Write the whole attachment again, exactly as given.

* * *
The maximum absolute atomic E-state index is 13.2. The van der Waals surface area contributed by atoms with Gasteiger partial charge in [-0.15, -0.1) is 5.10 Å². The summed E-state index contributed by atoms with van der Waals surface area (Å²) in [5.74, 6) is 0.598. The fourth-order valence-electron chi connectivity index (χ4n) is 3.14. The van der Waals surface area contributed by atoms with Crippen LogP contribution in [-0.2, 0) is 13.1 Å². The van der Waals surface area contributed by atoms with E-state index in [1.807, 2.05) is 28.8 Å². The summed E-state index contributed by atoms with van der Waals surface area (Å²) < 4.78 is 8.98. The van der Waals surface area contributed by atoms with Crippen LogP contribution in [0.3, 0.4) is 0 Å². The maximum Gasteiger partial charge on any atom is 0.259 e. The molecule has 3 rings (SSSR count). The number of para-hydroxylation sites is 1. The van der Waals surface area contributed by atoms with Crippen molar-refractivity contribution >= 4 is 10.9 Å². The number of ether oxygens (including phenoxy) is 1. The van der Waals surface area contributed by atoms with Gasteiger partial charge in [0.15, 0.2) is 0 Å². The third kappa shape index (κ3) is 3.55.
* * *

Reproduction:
The maximum absolute atomic E-state index is 13.2. The van der Waals surface area contributed by atoms with Gasteiger partial charge in [-0.15, -0.1) is 5.10 Å². The summed E-state index contributed by atoms with van der Waals surface area (Å²) in [5.74, 6) is 0.598. The fourth-order valence-electron chi connectivity index (χ4n) is 3.14. The van der Waals surface area contributed by atoms with Crippen LogP contribution in [-0.2, 0) is 13.1 Å². The van der Waals surface area contributed by atoms with E-state index in [1.807, 2.05) is 28.8 Å². The summed E-state index contributed by atoms with van der Waals surface area (Å²) < 4.78 is 8.98. The van der Waals surface area contributed by atoms with Crippen LogP contribution in [0.3, 0.4) is 0 Å². The maximum Gasteiger partial charge on any atom is 0.259 e. The molecule has 3 rings (SSSR count). The number of para-hydroxylation sites is 1. The van der Waals surface area contributed by atoms with Crippen molar-refractivity contribution >= 4 is 10.9 Å². The number of ether oxygens (including phenoxy) is 1. The van der Waals surface area contributed by atoms with Gasteiger partial charge in [0.15, 0.2) is 0 Å². The third kappa shape index (κ3) is 3.55.